I'd expressed a similar sentiment recently. As backwards as it seems, in some respects I've been in a better mood since September 11th. Yes, whenever I see something on the news or think about what's going on, I feel horrible, but the flipside is I realized that I spend far too much time worrying about the future and not nearly enough time appreciating the present. It's not a profound revelation by any means, but September 11th and the events that have followed seem to me the ultimate wake-up call. For every fear about what could come to be I'm that much more aware of how much we take for granted, how spectacularly fortunate I am in almost every way.
Crace: Here you are, you're you and you're fine.
Dave: I'm better than fine. I have a fantastic relationship, a great family, a job that I love....
Crace: You won the lottery.
Dave: Right. Which causes moral dilemmas in itself, but none that I wasn't aware of previously. What's going on scares the shit out of me, but look: I woke up this morning as grateful as I've ever been for being alive and healthy.
Crace: Everyone says this is a big wake-up call, meaning that you're never going to walk around free again, you're never going to be able to travel on airplanes without feeling neurotic. Well, that may be true for some people, but there's actually another wake-up call, which is, Wake up and smell the coffee. In fact it smells really good.
Dave: Right. And I would argue that Being Dead serves a meaningful purpose in that respect, as a kind of wake-up call. The book is violent. It's disgusting, even, if you're the type of person who would be made uncomfortable by the facts of bodily decay. And yet it's somehow uplifting.
Crace: I'm glad to hear you say that because I have real trouble with the people who say I'm a pessimistic and dark writer, a negative writer whose characters are hard to like. The people who say that are the pessimists, I think, people who have trouble liking less-than-perfect people.
I'm still shocked when people say what a dreadful woman Syl was, the daughter. I think she's wonderful. I wish I were twenty years younger so I could drive with her around town. Because she's gutsy! She's blemished, sure.
I've said this so many times before, but I think that the Hollywood view of the world, and the Christian view of the world, which tells glorious stories about an afterlife and stories about this life in which virtue and good looks are one and the same, that we're going to live forever in a honey-soaked heaven, I think those are deeply cynical views of the world. For me, optimism is taken from the fact that when you look really closely into the dark corners of the world and know that death is final, when you accept that most of the people you know are blemished and you're blemished yourself, and nevertheless out of that find a reason to be optimistic, that for me is a triumph.
I think I'm the most optimistic writer that you could ever encounter, but many of my critics think I'm just impossible.
Dave: Well, you address that darkness. You're not avoiding what Hollywood generally considers uncomfortable subjects. Which doesn't speak to your outlook on them, particularly. It just means you're not ducking those issues.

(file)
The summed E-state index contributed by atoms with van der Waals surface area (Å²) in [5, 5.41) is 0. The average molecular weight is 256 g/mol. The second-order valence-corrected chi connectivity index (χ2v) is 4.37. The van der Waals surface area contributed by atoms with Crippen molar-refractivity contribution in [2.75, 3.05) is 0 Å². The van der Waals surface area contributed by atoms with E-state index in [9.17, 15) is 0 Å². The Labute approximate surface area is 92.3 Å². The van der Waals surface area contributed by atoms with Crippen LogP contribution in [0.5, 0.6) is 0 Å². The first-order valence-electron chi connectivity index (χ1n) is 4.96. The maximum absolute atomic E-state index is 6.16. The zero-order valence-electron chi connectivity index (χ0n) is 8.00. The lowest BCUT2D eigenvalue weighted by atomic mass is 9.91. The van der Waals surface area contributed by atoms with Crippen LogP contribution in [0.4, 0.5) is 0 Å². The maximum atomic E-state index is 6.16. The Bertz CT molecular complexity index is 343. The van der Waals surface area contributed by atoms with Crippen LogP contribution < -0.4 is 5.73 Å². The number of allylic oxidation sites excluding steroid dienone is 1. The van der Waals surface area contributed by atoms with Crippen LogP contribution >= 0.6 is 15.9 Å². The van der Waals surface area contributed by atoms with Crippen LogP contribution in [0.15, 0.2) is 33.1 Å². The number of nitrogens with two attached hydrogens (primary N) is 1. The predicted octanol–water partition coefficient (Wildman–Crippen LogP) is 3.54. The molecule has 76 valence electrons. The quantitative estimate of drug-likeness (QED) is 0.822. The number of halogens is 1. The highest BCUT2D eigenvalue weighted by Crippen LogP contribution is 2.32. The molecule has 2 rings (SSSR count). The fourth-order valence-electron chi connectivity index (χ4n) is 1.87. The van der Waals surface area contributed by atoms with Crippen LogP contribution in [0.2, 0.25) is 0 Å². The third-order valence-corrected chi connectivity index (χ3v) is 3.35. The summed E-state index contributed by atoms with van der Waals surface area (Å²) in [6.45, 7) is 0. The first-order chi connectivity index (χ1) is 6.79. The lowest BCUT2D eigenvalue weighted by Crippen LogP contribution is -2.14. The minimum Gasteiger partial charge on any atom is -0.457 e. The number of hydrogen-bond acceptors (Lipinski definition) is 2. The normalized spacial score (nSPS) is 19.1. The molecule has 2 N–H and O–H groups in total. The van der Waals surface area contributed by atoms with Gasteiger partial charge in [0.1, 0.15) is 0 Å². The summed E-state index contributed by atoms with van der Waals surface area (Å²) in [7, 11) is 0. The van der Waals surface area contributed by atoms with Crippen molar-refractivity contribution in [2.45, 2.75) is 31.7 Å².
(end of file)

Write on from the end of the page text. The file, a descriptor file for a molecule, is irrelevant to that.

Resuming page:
Crace: People ask, "Why were Joseph and Celice such unattractive people?" Because I wanted to dig deep for your sympathy. I didn't want it to be Brad Pitt and Jennifer Aniston that died. Then we're all feeling sorry from page one. I wanted to make it hard to feel sympathy with this rather damaged couple in their compromised relationship.
Some people get that and some people don't, and that's fine. There are plenty of reasons not to like my books. I can understand that. Some people don't like that they're so preacherly, so moralistic. Some people don't like being able to trust the veracity of the books, that nothing in them is going to be true - and that's a reasonable position to have. Some people really dislike the rhythmic prose, the over-reliance on the percussive note in my sentences. Some people dislike the fact that my books are so utterly schematic, so that if you encounter a stone on page one you know that the stone has a role to play on page ninety-eight and that's just part of the architecture. There are many, many reasons why people shouldn't like my books. I've come to terms with it, and I'm quite relaxed about it. It's not personal, is it? People have different likes and dislikes. But the one thing that riles me is when people say that they're pessimistic.
Jim Crace visited Powell's City of Books on October 16, 2001. In the weeks leading up to his reading, every time the author's name came up in conversation someone made a point of telling me what a nice person he is. "I interviewed him last time he was in Portland," Georgie told me. "He was so sweet. Just the nicest guy in the world." I'd enjoyed the author's highly touted books thoroughly, but Crace-the-person could not possibly live up to the hype. Except that he does. He's the most down-to-earth, go-for-a-pint-at-the-pub kind of guy you can imagine.
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Books mentioned in this post
Dave is the author of Out of the Book, Volume 3: State by State